Results 1 to 5 of 5
    • Member Info
      • Native Language:
      • Ukrainian
      • Home Country:
      • Belarus
      • Current Location:
      • Ukraine

    • Join Date: Feb 2011
    • Posts: 425
    #1

    God willing

    I'd like to get some of your thoughts on the "God willing" expresion. What I'd like to find out is

    1) Is there a grammarian term (name) for this construction you are aware of?
    2) Is it ok to use other pronouns instead of God in this construction?


    God willing, we will catch up with them. - The driver willing, we will catch up with them.

  1. emsr2d2's Avatar
    • Member Info
      • Native Language:
      • British English
      • Home Country:
      • UK
      • Current Location:
      • UK

    • Join Date: Jul 2009
    • Posts: 41,843
    #2

    Re: God willing

    I don't think you can use other pronouns. It's a fairly fixed phrase. In the Christian religion at least, the belief is that things only happen if God wills it (ie if God wants it to happen and makes it happen). The theory is that no matter what us human beings do or what we want to happen, it won't happen unless God wills it. So in your "driver" example, it really doesn't matter how willing or enthusiastic the driver is, he won't catch up with them unless God wants him to.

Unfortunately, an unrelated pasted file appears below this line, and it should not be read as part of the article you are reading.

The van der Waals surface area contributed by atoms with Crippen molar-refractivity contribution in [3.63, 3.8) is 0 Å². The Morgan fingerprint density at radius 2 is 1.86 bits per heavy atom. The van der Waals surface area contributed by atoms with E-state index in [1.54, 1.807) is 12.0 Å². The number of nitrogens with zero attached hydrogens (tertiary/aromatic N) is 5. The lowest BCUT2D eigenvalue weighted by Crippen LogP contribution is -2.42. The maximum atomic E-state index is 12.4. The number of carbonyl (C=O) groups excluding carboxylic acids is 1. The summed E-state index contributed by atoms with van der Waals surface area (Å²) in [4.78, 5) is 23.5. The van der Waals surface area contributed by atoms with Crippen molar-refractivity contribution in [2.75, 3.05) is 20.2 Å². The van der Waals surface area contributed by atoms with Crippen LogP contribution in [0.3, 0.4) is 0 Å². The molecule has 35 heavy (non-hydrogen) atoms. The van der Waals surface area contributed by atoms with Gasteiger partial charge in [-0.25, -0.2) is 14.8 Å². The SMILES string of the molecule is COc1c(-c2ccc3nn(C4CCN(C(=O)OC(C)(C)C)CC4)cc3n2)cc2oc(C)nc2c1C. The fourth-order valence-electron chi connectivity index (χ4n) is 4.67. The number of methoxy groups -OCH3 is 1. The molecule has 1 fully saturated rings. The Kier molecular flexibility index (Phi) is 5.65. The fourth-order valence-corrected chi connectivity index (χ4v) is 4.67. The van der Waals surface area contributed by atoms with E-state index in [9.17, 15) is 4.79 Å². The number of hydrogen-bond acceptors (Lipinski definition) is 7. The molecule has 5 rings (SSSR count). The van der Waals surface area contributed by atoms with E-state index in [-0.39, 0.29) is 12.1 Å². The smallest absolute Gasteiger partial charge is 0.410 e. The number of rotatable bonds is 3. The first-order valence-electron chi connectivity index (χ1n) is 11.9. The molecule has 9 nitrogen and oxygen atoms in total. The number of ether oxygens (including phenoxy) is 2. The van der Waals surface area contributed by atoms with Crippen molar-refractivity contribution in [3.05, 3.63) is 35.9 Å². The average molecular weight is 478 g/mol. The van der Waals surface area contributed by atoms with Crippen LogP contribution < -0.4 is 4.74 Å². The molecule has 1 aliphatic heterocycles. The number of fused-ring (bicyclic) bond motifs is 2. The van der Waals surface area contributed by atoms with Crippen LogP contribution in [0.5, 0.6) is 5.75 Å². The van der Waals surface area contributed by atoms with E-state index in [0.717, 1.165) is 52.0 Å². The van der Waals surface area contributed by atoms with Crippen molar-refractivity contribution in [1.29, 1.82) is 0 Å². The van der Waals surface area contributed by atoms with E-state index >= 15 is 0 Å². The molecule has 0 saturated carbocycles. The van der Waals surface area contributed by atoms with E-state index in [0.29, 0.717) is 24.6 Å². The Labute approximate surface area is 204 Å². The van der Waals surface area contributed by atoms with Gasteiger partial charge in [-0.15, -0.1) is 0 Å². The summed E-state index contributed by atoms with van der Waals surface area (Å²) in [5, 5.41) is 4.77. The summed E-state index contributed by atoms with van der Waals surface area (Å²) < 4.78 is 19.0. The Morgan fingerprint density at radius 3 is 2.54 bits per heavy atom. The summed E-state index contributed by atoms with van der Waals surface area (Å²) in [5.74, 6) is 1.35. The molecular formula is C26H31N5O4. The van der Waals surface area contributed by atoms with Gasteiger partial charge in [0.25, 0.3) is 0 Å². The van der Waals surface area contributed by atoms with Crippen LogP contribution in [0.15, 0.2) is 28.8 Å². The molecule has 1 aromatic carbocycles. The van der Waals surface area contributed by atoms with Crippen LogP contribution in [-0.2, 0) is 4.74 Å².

I should point out that this is my understanding of it but I'm an atheist so I might not have grasped the nuances of the omnipotence theory (if "omnipotence" is even the appropriate word).

    Before posting this, I mentioned it to my mum. She has always interpreted "God willing" as "If God is willing to allow it to happen", so she thought it meant that human beings could have an effect on outcomes although only if God allows their desired outcome to happen!

    I considered deleting my reply but I still think the first part is valid - you can't say "The driver willing ..."
    Remember - if you don't use correct capitalisation, punctuation and spacing, anything you write will be incorrect.

    • Member Info
      • Native Language:
      • English
      • Home Country:
      • United States
      • Current Location:
      • United States

    • Join Date: Dec 2009
    • Posts: 6,332
    #3

    Re: God willing

    Quote Originally Posted by Kotfor View Post

    1) Is there a grammarian term (name) for this construction you are aware of?
    2) Is it ok to use other pronouns instead of God in this construction?






    ***** NOT A TEACHER *****


    Hello,


    1. I checked my books and the Web, and it seems that the term for that expression is the

    absolute nominative or nominative absolute

    2. An absolute element is defined as some words that form an independent exoression. That is, it is an expression

    that, grammatically speaking, is not connected to the main sentence.

    (i) Here is a famous example. You and a friend go to a party. Your friend says to you, "Present company excepted, everyone here is really ugly!" ["present company" = "you"]